One parent who is also a teacher at an inner-city school, describes the situation in simple terms, “The impact of the cuts is devastating.” While many parents are now aware that schools are being pressured into devoting time and effort merely to juggle scant resources, there is an understanding that schools are “now at the point where there is nothing more to cut.” At the same time many parents are angry at about the process of academisation, with one parent describing a widely held view that, “Academies unnecessarily take money out of education, profits for shareholders has no place in education.”

One retired primary school teacher of 40 years decries a school curriculum that is “narrow, dry and unexciting.” When it should be filled with the excitement of learning. The retiree goes on to say “It has robbed a whole generation of young children of their precious early education and makes me angry and sad for them.” The lack of funding for equipment such as musical or art equipment is encouraging this dry focus on “core” skills, note parents, to the detriment of their children’s educational experiences and the prospects for them developing as well-rounded and creative individuals.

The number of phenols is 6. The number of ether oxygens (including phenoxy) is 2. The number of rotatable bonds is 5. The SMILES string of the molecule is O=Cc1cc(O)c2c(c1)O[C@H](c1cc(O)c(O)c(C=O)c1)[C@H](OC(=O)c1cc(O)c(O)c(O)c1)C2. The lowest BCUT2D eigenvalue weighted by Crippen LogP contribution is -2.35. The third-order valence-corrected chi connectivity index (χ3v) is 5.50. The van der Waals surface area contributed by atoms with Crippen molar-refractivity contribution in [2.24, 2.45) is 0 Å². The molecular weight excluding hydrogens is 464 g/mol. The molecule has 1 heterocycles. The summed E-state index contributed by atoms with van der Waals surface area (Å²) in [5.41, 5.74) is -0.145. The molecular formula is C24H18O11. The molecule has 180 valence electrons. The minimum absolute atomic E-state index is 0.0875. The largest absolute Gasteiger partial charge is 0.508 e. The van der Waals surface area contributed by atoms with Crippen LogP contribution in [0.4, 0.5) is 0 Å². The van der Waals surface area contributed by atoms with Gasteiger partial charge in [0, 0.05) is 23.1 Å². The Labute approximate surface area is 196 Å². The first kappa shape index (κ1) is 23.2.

A major area of concern shared by many parents is the disproportionately diminished funding available to provide Special Educational Needs (SEN) children with adequate support and equipment. Many respondents decry the lack of places open in specialist schools which, in conjunction with cuts to provisions for SEN in mainstream schools, means that parents are worried that they may never be able to get the appropriate educational support their child needs. One parent of a child with high-functioning autism, feel this worry acutely, “We need specialist provision for children with high functioning autism. If things don’t work out for my daughter in mainstream there is no suitable provision for her that will enable her to meet her abilities.” One respondent reports talking to many parents who were “at their wits end” about where and how to get the right support for their children. Another critical failure identified by parents is “the complete lack of adequate mental health provision” for children in primary schools. We might wonder how a government might claim to be improving education standards whilst failing to provide the barest of services that many children desperately require.